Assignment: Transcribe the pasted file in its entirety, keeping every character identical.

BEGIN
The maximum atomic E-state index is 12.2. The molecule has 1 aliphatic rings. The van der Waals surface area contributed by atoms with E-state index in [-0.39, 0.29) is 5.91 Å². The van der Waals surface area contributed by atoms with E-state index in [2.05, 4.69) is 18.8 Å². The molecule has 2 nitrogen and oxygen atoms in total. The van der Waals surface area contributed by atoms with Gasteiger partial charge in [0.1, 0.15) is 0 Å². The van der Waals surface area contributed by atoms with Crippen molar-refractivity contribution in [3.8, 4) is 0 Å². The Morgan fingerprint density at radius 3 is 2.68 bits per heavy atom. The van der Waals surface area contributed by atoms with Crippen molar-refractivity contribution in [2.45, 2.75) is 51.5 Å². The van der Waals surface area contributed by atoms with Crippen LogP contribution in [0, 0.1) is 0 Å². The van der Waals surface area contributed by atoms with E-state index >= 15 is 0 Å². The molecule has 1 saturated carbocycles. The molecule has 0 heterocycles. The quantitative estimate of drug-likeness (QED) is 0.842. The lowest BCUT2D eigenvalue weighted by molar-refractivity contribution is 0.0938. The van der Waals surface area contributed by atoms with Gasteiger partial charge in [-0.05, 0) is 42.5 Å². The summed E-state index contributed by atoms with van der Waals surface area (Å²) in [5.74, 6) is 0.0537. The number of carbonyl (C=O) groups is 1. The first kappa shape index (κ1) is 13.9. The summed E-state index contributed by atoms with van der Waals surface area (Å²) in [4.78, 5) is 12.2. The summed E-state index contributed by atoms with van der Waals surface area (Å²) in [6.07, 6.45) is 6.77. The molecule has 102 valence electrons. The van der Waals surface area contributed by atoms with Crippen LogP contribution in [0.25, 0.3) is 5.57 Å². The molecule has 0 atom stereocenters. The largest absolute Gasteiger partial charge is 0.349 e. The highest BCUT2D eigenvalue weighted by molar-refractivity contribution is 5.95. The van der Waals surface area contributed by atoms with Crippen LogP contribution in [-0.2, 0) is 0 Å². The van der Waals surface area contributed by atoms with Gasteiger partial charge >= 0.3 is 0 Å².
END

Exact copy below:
The maximum atomic E-state index is 12.2. The molecule has 1 aliphatic rings. The van der Waals surface area contributed by atoms with E-state index in [-0.39, 0.29) is 5.91 Å². The van der Waals surface area contributed by atoms with E-state index in [2.05, 4.69) is 18.8 Å². The molecule has 2 nitrogen and oxygen atoms in total. The van der Waals surface area contributed by atoms with Gasteiger partial charge in [0.1, 0.15) is 0 Å². The van der Waals surface area contributed by atoms with Crippen molar-refractivity contribution in [3.8, 4) is 0 Å². The Morgan fingerprint density at radius 3 is 2.68 bits per heavy atom. The van der Waals surface area contributed by atoms with Crippen molar-refractivity contribution in [2.45, 2.75) is 51.5 Å². The van der Waals surface area contributed by atoms with Crippen LogP contribution in [0, 0.1) is 0 Å². The van der Waals surface area contributed by atoms with E-state index >= 15 is 0 Å². The molecule has 1 saturated carbocycles. The molecule has 0 heterocycles. The quantitative estimate of drug-likeness (QED) is 0.842. The lowest BCUT2D eigenvalue weighted by molar-refractivity contribution is 0.0938. The van der Waals surface area contributed by atoms with Gasteiger partial charge in [-0.05, 0) is 42.5 Å². The summed E-state index contributed by atoms with van der Waals surface area (Å²) in [5.74, 6) is 0.0537. The number of carbonyl (C=O) groups is 1. The first kappa shape index (κ1) is 13.9. The summed E-state index contributed by atoms with van der Waals surface area (Å²) in [4.78, 5) is 12.2. The summed E-state index contributed by atoms with van der Waals surface area (Å²) in [6.07, 6.45) is 6.77. The molecule has 102 valence electrons. The van der Waals surface area contributed by atoms with Crippen LogP contribution in [0.25, 0.3) is 5.57 Å². The molecule has 0 atom stereocenters. The largest absolute Gasteiger partial charge is 0.349 e. The highest BCUT2D eigenvalue weighted by molar-refractivity contribution is 5.95. The van der Waals surface area contributed by atoms with Crippen LogP contribution in [-0.2, 0) is 0 Å². The van der Waals surface area contributed by atoms with Gasteiger partial charge >= 0.3 is 0 Å².